I am of the mind that it is better to write through a full draft several times than to get bogged down in revising a first chapter over and over.
We can bring fresh energy to a scene or a chapter if we have been working on other parts of the book in the meantime. Also, how can we know exactly how the first chapter needs to be, if we don’t know the particulars of the rest of the story yet?
If revision seems overwhelming, it can be useful in this stage to focus on one thing at a time when revising. Voice, consistency of plot, language, character development, staging, description, and other craft issues are all possible areas of focus for a single round in the revision process.
Stage Three: Polishing
Focus on Satisfaction
According to a quote in Julia Cameron’s The Artist’s Way, “A book is never finished. But at a certain point you stop writing it and go on to the next thing.” You will notice, there is no stage that focuses on perfection. A piece isn’t finished because it’s perfect, it is finished because we’ve solved enough of the problems that it has a strong connection to the original vision we had in our heads. Perhaps it has become a living thing of its own, not quite like our original vision, but better, more real. Either way, we find ourselves ready to move on to other things. It is important to remember that no single project makes or breaks us as a writer. If we keep at it, we will have many artistic visions, and many opportunities to bring them into reality.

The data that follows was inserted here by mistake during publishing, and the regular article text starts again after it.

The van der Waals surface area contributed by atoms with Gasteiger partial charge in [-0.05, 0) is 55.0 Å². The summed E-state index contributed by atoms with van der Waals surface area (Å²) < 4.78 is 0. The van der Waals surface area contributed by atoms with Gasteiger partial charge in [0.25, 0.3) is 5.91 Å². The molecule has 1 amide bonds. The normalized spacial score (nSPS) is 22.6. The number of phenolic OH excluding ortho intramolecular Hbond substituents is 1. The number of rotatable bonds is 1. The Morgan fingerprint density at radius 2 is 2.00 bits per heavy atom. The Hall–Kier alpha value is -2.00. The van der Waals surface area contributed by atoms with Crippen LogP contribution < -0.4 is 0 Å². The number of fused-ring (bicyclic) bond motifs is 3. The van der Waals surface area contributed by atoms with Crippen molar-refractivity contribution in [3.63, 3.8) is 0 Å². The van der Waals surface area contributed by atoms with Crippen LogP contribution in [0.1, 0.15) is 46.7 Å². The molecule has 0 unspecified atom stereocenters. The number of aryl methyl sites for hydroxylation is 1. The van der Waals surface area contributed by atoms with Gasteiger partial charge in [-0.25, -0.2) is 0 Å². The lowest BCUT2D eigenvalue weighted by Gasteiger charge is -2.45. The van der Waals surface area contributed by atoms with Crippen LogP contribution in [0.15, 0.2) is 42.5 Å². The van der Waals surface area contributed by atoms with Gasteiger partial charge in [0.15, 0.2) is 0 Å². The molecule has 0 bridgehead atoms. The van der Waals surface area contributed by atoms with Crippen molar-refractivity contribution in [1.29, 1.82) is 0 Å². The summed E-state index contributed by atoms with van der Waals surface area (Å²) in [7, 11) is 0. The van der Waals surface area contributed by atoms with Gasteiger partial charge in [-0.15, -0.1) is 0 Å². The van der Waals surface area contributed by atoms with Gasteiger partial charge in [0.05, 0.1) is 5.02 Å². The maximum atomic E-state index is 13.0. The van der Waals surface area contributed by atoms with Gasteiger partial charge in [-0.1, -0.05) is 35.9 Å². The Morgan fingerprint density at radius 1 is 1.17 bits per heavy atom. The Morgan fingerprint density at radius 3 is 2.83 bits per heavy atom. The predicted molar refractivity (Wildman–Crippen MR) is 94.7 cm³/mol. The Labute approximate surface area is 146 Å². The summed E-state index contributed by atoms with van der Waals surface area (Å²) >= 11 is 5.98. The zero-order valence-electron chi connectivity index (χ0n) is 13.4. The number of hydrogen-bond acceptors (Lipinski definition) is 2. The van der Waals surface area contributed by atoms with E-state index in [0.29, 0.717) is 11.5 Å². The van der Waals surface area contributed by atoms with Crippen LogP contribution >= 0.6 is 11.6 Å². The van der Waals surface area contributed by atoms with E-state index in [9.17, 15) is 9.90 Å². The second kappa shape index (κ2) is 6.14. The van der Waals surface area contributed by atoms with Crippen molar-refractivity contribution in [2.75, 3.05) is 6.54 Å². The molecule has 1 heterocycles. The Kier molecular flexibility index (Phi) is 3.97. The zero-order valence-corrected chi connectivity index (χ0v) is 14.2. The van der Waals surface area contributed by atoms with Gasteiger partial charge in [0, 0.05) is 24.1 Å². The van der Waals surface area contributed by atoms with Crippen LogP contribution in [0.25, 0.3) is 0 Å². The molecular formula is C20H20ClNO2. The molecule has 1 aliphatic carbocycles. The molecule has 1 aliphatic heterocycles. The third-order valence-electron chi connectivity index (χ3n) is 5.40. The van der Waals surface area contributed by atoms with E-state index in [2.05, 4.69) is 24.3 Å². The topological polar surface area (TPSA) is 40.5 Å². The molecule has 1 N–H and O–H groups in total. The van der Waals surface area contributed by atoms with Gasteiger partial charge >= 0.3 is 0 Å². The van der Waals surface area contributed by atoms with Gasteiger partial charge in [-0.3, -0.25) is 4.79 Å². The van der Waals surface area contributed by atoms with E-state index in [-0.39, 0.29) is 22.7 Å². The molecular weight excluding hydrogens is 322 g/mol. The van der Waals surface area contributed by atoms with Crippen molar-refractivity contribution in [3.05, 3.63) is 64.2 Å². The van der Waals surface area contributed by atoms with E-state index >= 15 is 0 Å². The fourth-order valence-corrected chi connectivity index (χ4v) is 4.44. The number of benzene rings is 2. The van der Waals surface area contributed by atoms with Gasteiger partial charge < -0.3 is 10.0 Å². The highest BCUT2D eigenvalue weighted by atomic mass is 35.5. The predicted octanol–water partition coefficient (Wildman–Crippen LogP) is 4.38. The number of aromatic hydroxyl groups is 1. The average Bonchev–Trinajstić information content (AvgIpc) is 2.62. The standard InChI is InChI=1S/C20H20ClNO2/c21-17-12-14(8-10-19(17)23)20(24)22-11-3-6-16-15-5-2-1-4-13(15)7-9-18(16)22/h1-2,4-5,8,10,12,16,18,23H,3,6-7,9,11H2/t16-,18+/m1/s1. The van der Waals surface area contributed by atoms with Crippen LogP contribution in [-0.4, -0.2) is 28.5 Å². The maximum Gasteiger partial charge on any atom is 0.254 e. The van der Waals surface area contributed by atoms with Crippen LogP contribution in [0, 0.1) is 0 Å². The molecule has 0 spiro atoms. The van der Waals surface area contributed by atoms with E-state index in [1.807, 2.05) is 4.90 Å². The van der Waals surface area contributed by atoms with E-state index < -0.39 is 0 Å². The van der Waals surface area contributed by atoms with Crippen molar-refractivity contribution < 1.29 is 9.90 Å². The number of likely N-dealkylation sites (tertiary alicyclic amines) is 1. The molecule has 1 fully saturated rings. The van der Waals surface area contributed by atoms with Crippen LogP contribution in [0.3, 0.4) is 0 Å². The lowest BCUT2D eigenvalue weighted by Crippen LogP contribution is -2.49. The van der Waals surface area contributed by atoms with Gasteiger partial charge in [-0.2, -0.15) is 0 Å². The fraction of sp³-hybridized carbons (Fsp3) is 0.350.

These stages can help us overcome blocks at any point in a creative project. The key is identifying the stage your project is in, and using the corresponding skills and focus. Don’t edit while generating. Don’t imagine your stage two draft being ripped apart by a critic. Let go of the need to perfect every single detail in stage three. Forward movement is always the key. And have faith; as long as things are in motion, you will reach your goals.
Remembering you have a body while you write
Why on earth would we be enthused about writing if we know that it means we will force ourselves to sit hunched over for four hours with wrist strain or writer’s cramp, a stiff back and neck, nothing to eat, and a full bladder?
Perhaps this is an exaggeration of how you work. Perhaps not. We need to make writing pleasurable or at least minimize the pain and strain on our bodies. The following are tips to ease the process: